On first impression, you might think there was little broadcasted in the Budget that will have an effect on small commercial property firms. Yet on closer examination, there are a small number of changes that could seriously affect the UK’s small and medium sized commercial property enterprises (SMEs).
At the same time, a number of things that the chancellor didn’t revise have come in for continuous criticism from the small commercial property business community.
Here we take a closer look at all these concerns.
Possibly the main change for small firms is how they calculate their tax payments. From April 2013, commercial property companies with sales of up to £77,000 per year will be permitted to change their accounting from the traditional accrual method to a cash basis.
What this means is that small firms will only have to pay tax on the amount of money they have actually received, rather than total orders, as under the existing accrual-based system. This will be immensely beneficial for small commercial properties, as it will end their having to pay tax on received orders for which they have yet to be paid.
If successful, the Treasury will then consider expanding the adjustment to firms with sales of up to £150,000 per year, which it estimates would mean more than three million companies being able to benefit.
Yet while it will make life considerably easier for small businesses, and in many cases eliminate an unwanted financial burden, some commentators have warned that it will make tax dodging far easier.
Explaining this, head of taxation at accountancy group Acca Global, Chas Roy-Chowdhury, said this was because under the cash basis system, small commercial property firms could more easily calculate their tax returns on their own.
He added: “The accrual method is more complex, and therefore more often requires an outside accountant, who effectively checks a firms’ books.”
He further added: “Without this third-party checking, the fear is that there may be more deliberate evasion.”
George Osborne also confirmed that the Government is to move forward with plans to incorporate income tax and national insurance, first announced in last year’s Budget, so commercial property companies do not have to run two different payroll tax systems.
One of the much broadcasted declarations in the Budget was the Chancellor’s decision to speed up the drop in the basic rate of corporation tax, the taxation that firms have to pay on their profits.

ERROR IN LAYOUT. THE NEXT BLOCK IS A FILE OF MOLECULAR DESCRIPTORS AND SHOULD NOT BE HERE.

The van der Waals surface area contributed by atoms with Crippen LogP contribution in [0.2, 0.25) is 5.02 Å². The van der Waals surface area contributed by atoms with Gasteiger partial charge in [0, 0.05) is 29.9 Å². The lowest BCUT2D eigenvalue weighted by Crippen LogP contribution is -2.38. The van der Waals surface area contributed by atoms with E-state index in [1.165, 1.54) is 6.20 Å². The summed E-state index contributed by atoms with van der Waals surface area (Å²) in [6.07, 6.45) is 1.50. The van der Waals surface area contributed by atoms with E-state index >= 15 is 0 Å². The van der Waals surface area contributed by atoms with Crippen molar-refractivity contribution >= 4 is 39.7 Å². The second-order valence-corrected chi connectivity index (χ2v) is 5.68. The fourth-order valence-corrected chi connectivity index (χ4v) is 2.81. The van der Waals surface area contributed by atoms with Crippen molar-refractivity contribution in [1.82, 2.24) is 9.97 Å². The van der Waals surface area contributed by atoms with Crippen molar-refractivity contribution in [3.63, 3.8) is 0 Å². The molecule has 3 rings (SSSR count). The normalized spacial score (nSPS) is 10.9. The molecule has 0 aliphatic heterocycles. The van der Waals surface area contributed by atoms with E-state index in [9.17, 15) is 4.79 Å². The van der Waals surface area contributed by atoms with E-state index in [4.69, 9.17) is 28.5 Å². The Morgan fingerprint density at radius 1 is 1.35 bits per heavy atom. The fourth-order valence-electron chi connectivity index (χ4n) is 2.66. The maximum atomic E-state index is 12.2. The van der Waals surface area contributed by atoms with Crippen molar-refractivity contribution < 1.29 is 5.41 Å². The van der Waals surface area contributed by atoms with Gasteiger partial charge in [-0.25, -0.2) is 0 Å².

The basic rate will now drop to 24 per cent next month, down from the present 26 per cent.
Yet this adjustment does not affect small commercial property firms, as those with profits below £300,000 a year already only have to pay 20 per cent.
This alteration was first announced by the Government back in 2010 and was a reduction of the 21 per cent rate that small commercial property companies had to pay.
Small companies which have patented a product will be able to benefit from the so-called Patent Box. The Patent Box is a reduced level of business tax on revenues credited to patents and similar sorts of intellectual property. It will come into effect from April 2013.
As confirmed by the chancellor, it will present a lower rate of 10 per cent. Sectors expected to benefit most include the software industry and pharmaceuticals.
Fledgling entrepreneurs were given a boost in the Budget by the announcement of a new loan initiative.
Under a one-year trial scheme to be launched by March 2013, up to 7,000 young individuals aged between 18 and 24 will be able to apply to borrow between £5,000 and £10,000 to back their business idea.
The Government is now looking for third parties to manage the scheme, with the Prince’s Trust being one name suggested.
It is not yet established what rates of interest will be charged on the loans, but if the scheme is successful, the Government says it wants to make it permanent.
Perhaps the biggest disappointment overall for small businesses was that George Osborne did not announce that they would be any reduction in business rates – the tax businesses have to pay on their commercial properties.
Instead, business rates will increase by 5.6 per cent from next month, as had earlier been announced.
Many small commercial property firms have complained that this increase will hit them hard.
The Budget also didn’t offer any reprieve for small businesses struggling to pay high petrol and diesel prices. Instead, fuel duty will continue to increase by three pence in August.
John Walker, the National chairman of the Federation of Small Businesses, said: “We are disappointed that the chancellor has not announced a cut in the level of fuel duty and that the rise deferred to August is still to go ahead.”
He further added: “This will still hit small businesses and households hard and so we need to see a long-term solution to address high and volatile fuel prices.”
One of the main developments this week for small commercial property firms, was the introduction of a new bank lending scheme, which was broadcasted a day before the Budget.
Under the £20bn National Loan Guarantee Scheme (NLGS), SMEs will be able to access loans with interest rates one percentage point lower than those obtainable outside the initiative.
The reduced loans are being made available because the Government is to pledge £20bn of the banks’ own borrowing, in so doing allowing the lenders to borrow more economically than they normally do.
The FBS has given the scheme a warm welcome; however a number of small commercial property firms have protested that their main problem concerning bank loans is actually getting them approved, rather than the interest rate they have to pay.